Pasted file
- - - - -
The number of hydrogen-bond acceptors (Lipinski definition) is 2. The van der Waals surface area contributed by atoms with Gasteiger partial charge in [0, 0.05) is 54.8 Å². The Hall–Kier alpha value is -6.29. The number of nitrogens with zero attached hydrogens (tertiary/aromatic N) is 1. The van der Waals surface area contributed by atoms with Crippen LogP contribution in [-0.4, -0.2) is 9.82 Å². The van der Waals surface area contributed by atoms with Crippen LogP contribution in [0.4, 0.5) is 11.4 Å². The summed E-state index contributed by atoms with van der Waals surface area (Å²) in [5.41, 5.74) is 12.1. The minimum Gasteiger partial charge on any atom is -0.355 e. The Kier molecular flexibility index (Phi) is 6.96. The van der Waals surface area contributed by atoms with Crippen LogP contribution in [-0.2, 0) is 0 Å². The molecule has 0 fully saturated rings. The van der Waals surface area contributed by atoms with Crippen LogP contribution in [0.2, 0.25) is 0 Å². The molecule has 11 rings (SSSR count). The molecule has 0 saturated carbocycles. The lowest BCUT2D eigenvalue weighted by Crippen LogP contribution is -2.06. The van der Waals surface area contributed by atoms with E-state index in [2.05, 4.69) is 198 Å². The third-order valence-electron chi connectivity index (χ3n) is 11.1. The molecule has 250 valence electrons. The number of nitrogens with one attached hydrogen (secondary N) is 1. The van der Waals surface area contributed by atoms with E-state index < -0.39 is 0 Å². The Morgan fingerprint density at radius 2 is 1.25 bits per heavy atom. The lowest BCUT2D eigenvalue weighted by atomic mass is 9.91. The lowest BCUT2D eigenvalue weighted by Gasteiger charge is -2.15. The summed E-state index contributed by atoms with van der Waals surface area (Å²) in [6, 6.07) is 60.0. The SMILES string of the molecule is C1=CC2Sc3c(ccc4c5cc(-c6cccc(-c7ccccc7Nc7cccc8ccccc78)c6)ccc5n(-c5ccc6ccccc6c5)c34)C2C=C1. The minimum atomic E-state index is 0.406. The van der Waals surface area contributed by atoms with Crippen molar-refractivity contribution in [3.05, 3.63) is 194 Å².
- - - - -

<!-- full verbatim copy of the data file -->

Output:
The number of hydrogen-bond acceptors (Lipinski definition) is 2. The van der Waals surface area contributed by atoms with Gasteiger partial charge in [0, 0.05) is 54.8 Å². The Hall–Kier alpha value is -6.29. The number of nitrogens with zero attached hydrogens (tertiary/aromatic N) is 1. The van der Waals surface area contributed by atoms with Crippen LogP contribution in [-0.4, -0.2) is 9.82 Å². The van der Waals surface area contributed by atoms with Crippen LogP contribution in [0.4, 0.5) is 11.4 Å². The summed E-state index contributed by atoms with van der Waals surface area (Å²) in [5.41, 5.74) is 12.1. The minimum Gasteiger partial charge on any atom is -0.355 e. The Kier molecular flexibility index (Phi) is 6.96. The van der Waals surface area contributed by atoms with Crippen LogP contribution in [-0.2, 0) is 0 Å². The molecule has 0 fully saturated rings. The van der Waals surface area contributed by atoms with Crippen LogP contribution in [0.2, 0.25) is 0 Å². The molecule has 11 rings (SSSR count). The molecule has 0 saturated carbocycles. The lowest BCUT2D eigenvalue weighted by Crippen LogP contribution is -2.06. The van der Waals surface area contributed by atoms with E-state index in [2.05, 4.69) is 198 Å². The third-order valence-electron chi connectivity index (χ3n) is 11.1. The molecule has 250 valence electrons. The number of nitrogens with one attached hydrogen (secondary N) is 1. The van der Waals surface area contributed by atoms with E-state index < -0.39 is 0 Å². The Morgan fingerprint density at radius 2 is 1.25 bits per heavy atom. The lowest BCUT2D eigenvalue weighted by atomic mass is 9.91. The lowest BCUT2D eigenvalue weighted by Gasteiger charge is -2.15. The summed E-state index contributed by atoms with van der Waals surface area (Å²) in [6, 6.07) is 60.0. The SMILES string of the molecule is C1=CC2Sc3c(ccc4c5cc(-c6cccc(-c7ccccc7Nc7cccc8ccccc78)c6)ccc5n(-c5ccc6ccccc6c5)c34)C2C=C1. The minimum atomic E-state index is 0.406. The van der Waals surface area contributed by atoms with Crippen molar-refractivity contribution in [3.05, 3.63) is 194 Å².